Dr Unesu Ushewokunze-Obatolu
The veterinary profession is typically small. It’s therefore not every day that we hear about the men and women in that profession who dedicate themselves to working in animal health and welfare for the benefit of society and the economy.
This month the profession mourns one of its most illustrious pathfinders, Dr. Dexter Mark Chavhunduka, who was the first Zimbabwean black veterinarian to qualify and work in the country.
He joined the civil service in 1964 after qualifying at the University of Edinburgh in Scotland.
At that time, he was also one of only a handful of black veterinary doctors to venture into this profession from the Southern Africa region. All others who were serving at the time were white, many of whom had emigrated from Europe in the post-Second World War years.
Dr. Chavhunduka was appointed veterinary officer responsible for training while based at the then Veterinary Research Laboratory, a post which he remained in for about 15 years.
Although a few others had qualified after him during this period, the political situation prevented them from returning. He therefore remained the only black veterinarian in the country until the dawn of independence in 1980.
Single-handedly, he provided an outreach programme to the small-scale commercial and communal area farmers to whom he became well known as an animal production veterinarian, giving birth to the present-day animal health extension, badly needed to alleviate innumerable health and disease constraints faced by these farmers.
One pair of hands was obviously not enough but he persevered undaunted!
This was in the background of agricultural services for communal farmers being in the hands of DEVAG in the then Ministry of Internal Affairs.
The rest of the veterinary services were located at 31 district or provincial offices and private practices, all situated in urban centres with a heavy focus on large-scale commercial farming.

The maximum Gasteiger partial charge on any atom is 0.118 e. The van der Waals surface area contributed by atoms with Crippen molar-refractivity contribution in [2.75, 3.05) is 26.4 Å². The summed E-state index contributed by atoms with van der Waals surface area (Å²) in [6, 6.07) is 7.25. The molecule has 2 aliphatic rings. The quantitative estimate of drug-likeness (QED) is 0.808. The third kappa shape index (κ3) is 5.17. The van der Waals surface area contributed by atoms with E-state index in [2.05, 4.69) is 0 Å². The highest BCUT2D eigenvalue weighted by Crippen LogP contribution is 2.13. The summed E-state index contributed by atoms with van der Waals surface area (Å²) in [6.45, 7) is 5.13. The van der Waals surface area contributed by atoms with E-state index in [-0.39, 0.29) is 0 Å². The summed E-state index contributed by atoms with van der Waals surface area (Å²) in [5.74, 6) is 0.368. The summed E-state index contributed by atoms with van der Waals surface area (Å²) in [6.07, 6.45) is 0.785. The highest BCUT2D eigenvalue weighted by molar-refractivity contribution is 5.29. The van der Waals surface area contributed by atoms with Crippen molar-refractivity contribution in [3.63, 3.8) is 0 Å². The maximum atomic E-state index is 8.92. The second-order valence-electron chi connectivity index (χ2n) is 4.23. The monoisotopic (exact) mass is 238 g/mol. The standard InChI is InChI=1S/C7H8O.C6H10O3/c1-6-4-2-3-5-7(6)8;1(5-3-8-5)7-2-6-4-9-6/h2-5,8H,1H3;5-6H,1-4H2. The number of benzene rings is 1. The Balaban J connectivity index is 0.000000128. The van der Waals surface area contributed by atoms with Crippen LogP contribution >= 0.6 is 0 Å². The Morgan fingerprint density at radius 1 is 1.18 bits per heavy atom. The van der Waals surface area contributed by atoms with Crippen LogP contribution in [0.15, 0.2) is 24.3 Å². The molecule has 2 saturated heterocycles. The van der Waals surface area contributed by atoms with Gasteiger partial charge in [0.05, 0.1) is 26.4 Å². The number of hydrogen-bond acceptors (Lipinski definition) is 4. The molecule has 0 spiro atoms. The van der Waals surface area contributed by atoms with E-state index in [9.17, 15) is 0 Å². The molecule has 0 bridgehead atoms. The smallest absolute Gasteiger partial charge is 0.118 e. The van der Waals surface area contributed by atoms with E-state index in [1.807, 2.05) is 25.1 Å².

Dr Chavunduka’s work in veterinary extension led him to become a household name in the print media and on radio, tackling diverse topics on animal husbandry and health in a bid to influence perspectives on animal production.
He was a permanent guest at agricultural shows and a regular guest lecturer at agricultural colleges and training centres around the country.
This intense commitment and focus led him to publish at least 10 handbooks, some with translations into local languages, on animal husbandry and health for farmers, which will live well beyond him. Some of the titles are Cattle Production; Ngatipfuyei Mombe (cattle diseases); Inkomo
Egulayo; Kupfuya Hwai; Ngatipfuyei Tsuro; Poultry Keeping; Kupfuyiwa Kwehuku; Ukufuywa Kwenkukhu; Ukufuya Izimvu; Ukufuywa Kwengulube; Kasifuyeni Imvundla.
Just before independence in 1979, Dr. Chavhunduka was promoted to the post of Professional Assistant to the Director of Veterinary Services and
then briefly to Deputy Secretary in the Ministry of Agriculture in 1980.
In 1981 he was appointed Secretary for Tourism and Environment.
Despite his elevation in Government, he continued to be active in grassroots veterinary services, at times working with non-governmental organisations in rural development.
Dr Chavhunduka also served a term as a member of the House of Parliament between 1995 and 2000. His contribution would naturally have developed from his work in the communal and small-scale commercial farming areas.
During his last years with the Ministry of Agriculture, he was associated with planning for major expansions of veterinary services that took place to provide greater formal focus to small-holder livestock farmers.
These included the plans for mainstreaming animal health extension which now employs at least 1 500 field staff; the construction of 312 animal management and health centres and the establishment of the Mazowe Veterinary College for middle level veterinary professionals.
The establishment of veterinary doctors increased from 55 in 1980 to 85 in 1990, the need having been demonstrated by his work with smallholder farmers. Thus district and provincial veterinary centres increased by 22 in previously neglected communal and small-scale commercial farming
Dr Chavhunduka served on the Professional Governing Veterinary Council between. He was also an active member of the Zimbabwe Veterinary
Association. Before emigrating, Dr. Chavhunduka served for a year as part-time lecturer in Clinical Veterinary studies in the Faculty of Veterinary Science at the University of Zimbabwe between 2004 and 2005.
A gentle and very soft-spoken and benign icon and gentleman, he will be remembered for laying a firm foundation of good animal health and
husbandry among farmers as the basis for mainstreaming small livestock farmers into the agricultural economy.
Many of his ideals remain to be emulated by veterinarians in the developing world. We salute him for championing the veterinary profession in sectors where the need is greatest!
- Dr Unesu Ushewokunze-Obatolu is a Veterinary Surgeon